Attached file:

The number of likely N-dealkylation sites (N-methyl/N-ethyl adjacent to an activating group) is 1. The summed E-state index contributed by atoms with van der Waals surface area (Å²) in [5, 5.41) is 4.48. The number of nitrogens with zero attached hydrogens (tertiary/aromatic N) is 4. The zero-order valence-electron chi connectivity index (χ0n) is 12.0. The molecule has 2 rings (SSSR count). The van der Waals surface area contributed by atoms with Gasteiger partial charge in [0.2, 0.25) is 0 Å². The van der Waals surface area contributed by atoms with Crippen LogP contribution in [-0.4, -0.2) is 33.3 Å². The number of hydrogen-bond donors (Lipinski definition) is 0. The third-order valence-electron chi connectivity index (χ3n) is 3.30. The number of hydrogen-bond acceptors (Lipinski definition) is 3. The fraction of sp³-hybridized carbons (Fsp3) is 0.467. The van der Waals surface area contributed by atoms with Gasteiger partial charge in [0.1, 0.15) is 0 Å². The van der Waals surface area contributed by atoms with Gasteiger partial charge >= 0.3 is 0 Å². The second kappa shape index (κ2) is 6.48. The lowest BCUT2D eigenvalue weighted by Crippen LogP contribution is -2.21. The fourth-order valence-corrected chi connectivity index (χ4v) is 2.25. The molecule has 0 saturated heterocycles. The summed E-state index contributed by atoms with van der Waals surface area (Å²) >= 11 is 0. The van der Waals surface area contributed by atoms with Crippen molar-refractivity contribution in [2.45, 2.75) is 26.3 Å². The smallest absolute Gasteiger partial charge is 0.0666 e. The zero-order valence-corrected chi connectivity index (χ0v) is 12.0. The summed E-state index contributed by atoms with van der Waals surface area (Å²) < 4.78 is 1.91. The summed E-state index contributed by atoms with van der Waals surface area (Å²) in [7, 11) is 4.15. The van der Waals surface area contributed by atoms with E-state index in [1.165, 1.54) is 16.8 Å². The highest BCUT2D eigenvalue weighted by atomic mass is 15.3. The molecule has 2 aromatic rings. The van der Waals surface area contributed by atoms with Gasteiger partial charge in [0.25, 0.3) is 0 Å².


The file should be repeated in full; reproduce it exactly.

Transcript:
The number of likely N-dealkylation sites (N-methyl/N-ethyl adjacent to an activating group) is 1. The summed E-state index contributed by atoms with van der Waals surface area (Å²) in [5, 5.41) is 4.48. The number of nitrogens with zero attached hydrogens (tertiary/aromatic N) is 4. The zero-order valence-electron chi connectivity index (χ0n) is 12.0. The molecule has 2 rings (SSSR count). The van der Waals surface area contributed by atoms with Gasteiger partial charge in [0.2, 0.25) is 0 Å². The van der Waals surface area contributed by atoms with Crippen LogP contribution in [-0.4, -0.2) is 33.3 Å². The number of hydrogen-bond donors (Lipinski definition) is 0. The third-order valence-electron chi connectivity index (χ3n) is 3.30. The number of hydrogen-bond acceptors (Lipinski definition) is 3. The fraction of sp³-hybridized carbons (Fsp3) is 0.467. The van der Waals surface area contributed by atoms with Gasteiger partial charge in [0.1, 0.15) is 0 Å². The van der Waals surface area contributed by atoms with Gasteiger partial charge >= 0.3 is 0 Å². The second kappa shape index (κ2) is 6.48. The lowest BCUT2D eigenvalue weighted by Crippen LogP contribution is -2.21. The fourth-order valence-corrected chi connectivity index (χ4v) is 2.25. The molecule has 0 saturated heterocycles. The summed E-state index contributed by atoms with van der Waals surface area (Å²) >= 11 is 0. The van der Waals surface area contributed by atoms with Crippen molar-refractivity contribution in [2.45, 2.75) is 26.3 Å². The smallest absolute Gasteiger partial charge is 0.0666 e. The zero-order valence-corrected chi connectivity index (χ0v) is 12.0. The summed E-state index contributed by atoms with van der Waals surface area (Å²) < 4.78 is 1.91. The summed E-state index contributed by atoms with van der Waals surface area (Å²) in [7, 11) is 4.15. The van der Waals surface area contributed by atoms with E-state index in [1.165, 1.54) is 16.8 Å². The highest BCUT2D eigenvalue weighted by atomic mass is 15.3. The molecule has 2 aromatic rings. The van der Waals surface area contributed by atoms with Gasteiger partial charge in [0.25, 0.3) is 0 Å².